How is traffic congestion defined and what causes it?


Traffic congestion is defined in different ways. Rijkswaterstaat uses the term ‘congestion’ as a collective term for three kinds of stagnant traffic:

  • Slow-moving traffic: traffic that does not, anywhere over a distance of at least two kilometres, drive faster than 50 km/h, but often faster than 25 km/h;
  • Stationary traffic: traffic that, almost everywhere over a distance of at least 2 kilometres, drives more slowly than 25/km/h;
  • Slow-moving to stationary traffic: slow-moving traffic over a longer distance, with stationary traffic at some sections [1].

Congestion notably occurs when traffic demand exceeds road capacity, when an incident such as a crash or a vehicle breakdown occurs or when roadworks take place, all temporarily reducing capacity and disrupting the traffic flow. The circumstances causing congestion may be permanent (for example at a lane drop on a motorway section or two motorways merging) or incidental (such as following a crash or broken down vehicle).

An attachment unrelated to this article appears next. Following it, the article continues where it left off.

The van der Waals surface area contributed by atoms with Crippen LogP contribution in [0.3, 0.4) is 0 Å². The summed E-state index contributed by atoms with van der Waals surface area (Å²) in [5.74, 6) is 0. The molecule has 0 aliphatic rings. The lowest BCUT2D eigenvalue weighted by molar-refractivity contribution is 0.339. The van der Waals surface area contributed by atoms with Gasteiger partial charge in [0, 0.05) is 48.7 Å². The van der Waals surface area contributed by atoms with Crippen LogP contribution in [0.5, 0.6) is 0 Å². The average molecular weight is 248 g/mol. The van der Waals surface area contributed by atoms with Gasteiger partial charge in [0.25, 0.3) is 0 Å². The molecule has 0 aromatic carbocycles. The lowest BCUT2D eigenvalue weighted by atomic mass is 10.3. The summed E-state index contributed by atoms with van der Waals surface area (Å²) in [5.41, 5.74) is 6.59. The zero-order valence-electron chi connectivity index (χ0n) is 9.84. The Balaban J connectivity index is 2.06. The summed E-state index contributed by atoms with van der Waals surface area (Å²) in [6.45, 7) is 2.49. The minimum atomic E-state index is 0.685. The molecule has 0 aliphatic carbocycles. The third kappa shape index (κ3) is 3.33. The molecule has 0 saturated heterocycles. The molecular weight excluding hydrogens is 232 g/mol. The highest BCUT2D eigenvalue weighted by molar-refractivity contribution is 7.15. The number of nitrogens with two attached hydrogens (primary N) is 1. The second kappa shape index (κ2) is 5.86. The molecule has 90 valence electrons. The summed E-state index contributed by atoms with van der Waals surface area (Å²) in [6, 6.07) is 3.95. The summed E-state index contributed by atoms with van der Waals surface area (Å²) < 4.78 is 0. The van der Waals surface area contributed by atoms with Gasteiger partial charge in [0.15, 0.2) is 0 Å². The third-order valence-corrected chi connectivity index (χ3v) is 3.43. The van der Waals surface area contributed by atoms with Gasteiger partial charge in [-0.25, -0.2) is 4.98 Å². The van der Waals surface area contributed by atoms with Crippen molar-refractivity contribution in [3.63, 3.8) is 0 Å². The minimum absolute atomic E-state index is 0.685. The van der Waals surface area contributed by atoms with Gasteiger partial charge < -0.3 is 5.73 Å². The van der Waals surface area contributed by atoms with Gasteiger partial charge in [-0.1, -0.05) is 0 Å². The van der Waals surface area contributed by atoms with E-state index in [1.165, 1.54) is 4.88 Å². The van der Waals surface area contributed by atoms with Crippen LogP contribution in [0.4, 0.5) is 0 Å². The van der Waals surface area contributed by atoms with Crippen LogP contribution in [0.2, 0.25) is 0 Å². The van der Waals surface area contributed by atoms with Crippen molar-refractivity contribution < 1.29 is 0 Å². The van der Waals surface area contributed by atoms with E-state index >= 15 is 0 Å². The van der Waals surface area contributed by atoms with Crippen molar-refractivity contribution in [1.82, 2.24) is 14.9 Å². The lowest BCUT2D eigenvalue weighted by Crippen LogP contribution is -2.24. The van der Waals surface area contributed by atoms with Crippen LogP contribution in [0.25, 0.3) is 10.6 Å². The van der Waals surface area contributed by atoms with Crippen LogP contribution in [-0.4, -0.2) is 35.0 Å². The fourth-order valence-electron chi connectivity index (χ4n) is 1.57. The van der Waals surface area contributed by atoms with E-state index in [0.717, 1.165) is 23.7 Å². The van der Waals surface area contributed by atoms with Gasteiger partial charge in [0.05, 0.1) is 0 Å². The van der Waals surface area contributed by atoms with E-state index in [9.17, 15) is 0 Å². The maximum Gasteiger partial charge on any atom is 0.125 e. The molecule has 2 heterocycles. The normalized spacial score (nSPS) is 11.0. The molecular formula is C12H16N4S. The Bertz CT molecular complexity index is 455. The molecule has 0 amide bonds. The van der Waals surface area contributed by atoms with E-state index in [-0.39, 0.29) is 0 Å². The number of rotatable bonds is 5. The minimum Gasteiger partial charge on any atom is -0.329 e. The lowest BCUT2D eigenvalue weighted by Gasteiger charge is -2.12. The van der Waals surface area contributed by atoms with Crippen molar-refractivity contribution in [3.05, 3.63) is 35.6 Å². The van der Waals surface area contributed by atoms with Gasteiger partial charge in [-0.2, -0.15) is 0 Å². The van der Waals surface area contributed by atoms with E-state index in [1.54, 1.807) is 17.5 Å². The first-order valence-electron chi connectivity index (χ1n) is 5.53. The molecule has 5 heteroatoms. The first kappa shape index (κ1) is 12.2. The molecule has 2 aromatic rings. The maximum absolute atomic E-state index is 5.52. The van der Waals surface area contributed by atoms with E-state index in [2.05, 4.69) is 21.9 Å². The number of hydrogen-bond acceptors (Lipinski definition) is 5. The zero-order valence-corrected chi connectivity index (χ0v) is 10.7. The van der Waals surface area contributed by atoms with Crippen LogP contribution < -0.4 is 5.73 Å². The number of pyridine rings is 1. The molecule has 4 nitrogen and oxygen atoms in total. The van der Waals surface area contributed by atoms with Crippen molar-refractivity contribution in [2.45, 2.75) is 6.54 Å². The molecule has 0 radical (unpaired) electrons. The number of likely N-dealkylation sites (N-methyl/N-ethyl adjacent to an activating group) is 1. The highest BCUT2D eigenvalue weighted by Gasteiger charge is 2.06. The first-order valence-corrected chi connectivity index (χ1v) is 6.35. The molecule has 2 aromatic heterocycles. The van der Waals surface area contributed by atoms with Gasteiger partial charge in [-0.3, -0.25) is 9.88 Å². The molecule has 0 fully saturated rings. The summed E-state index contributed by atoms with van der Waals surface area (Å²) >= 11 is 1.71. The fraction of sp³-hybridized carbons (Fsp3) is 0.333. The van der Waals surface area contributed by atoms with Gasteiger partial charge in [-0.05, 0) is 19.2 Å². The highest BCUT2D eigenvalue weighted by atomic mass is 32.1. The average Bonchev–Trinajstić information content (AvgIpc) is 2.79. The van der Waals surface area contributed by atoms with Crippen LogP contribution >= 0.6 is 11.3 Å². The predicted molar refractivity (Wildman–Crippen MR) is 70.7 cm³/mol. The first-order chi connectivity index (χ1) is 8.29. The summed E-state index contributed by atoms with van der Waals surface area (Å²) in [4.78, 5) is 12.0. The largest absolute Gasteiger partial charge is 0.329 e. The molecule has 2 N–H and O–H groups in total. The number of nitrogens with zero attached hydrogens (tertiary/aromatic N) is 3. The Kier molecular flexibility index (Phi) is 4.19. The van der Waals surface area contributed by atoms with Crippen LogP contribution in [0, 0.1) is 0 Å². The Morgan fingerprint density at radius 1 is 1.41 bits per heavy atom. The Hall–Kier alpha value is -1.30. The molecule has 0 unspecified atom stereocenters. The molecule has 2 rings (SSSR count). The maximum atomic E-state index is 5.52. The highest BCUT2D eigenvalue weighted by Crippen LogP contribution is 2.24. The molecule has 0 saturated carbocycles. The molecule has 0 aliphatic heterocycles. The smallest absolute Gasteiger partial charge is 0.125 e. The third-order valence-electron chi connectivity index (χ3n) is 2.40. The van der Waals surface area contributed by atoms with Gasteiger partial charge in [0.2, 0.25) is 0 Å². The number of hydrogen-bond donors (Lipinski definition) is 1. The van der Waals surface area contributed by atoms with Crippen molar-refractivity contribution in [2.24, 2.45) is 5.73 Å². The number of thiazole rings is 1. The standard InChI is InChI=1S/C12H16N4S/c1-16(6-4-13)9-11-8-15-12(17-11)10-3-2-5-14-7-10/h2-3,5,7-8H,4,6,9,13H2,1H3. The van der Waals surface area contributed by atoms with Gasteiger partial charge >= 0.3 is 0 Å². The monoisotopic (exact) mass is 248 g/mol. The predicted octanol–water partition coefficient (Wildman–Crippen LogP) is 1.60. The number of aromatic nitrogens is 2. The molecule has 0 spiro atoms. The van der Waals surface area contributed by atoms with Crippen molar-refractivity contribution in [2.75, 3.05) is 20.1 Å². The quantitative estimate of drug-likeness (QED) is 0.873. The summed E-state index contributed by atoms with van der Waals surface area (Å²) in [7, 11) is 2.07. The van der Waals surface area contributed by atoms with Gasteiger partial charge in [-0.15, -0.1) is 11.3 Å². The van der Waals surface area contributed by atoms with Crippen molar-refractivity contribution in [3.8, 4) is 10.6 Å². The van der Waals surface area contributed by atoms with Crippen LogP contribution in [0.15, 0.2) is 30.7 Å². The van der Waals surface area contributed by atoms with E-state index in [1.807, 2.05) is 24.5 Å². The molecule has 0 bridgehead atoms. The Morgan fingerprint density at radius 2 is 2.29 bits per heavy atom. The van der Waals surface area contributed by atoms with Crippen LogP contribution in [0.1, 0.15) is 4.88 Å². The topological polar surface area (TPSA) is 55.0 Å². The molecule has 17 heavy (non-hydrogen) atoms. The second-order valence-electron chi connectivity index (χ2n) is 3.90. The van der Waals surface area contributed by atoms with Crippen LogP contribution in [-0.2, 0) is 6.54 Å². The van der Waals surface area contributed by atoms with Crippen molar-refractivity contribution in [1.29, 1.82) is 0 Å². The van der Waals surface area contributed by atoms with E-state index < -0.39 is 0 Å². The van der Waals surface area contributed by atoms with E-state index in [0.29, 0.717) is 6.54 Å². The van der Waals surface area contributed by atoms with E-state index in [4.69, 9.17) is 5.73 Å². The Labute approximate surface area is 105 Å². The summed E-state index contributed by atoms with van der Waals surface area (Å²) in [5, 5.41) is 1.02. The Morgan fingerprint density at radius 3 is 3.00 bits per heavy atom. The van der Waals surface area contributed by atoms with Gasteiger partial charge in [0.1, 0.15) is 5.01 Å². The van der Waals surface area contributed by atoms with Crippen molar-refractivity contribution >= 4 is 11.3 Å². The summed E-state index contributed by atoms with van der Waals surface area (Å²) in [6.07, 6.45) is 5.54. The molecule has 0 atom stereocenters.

The RWS congestion registration system shows that in 2016-2019 ‘high traffic volume’ was the main cause of congestion on the Dutch main road network (70%-73%, see Table 1). This implies that road capacity could not meet traffic demand. In that period, crashes and incidents together caused between 22% and 26% of all congestion. The share of situations involving insufficient road capacity, crashes and incidents is reasonably stable, with small year-to-year shifts.

Table 1

Table 1. Congestion causes by year [2] .

Part of fact sheet

Traffic congestion and roadworks

Traffic congestion occurs when traffic demand exceeds road capacity, or when an incident such as a traffic crash, a vehicle breakdown occurs or Meer

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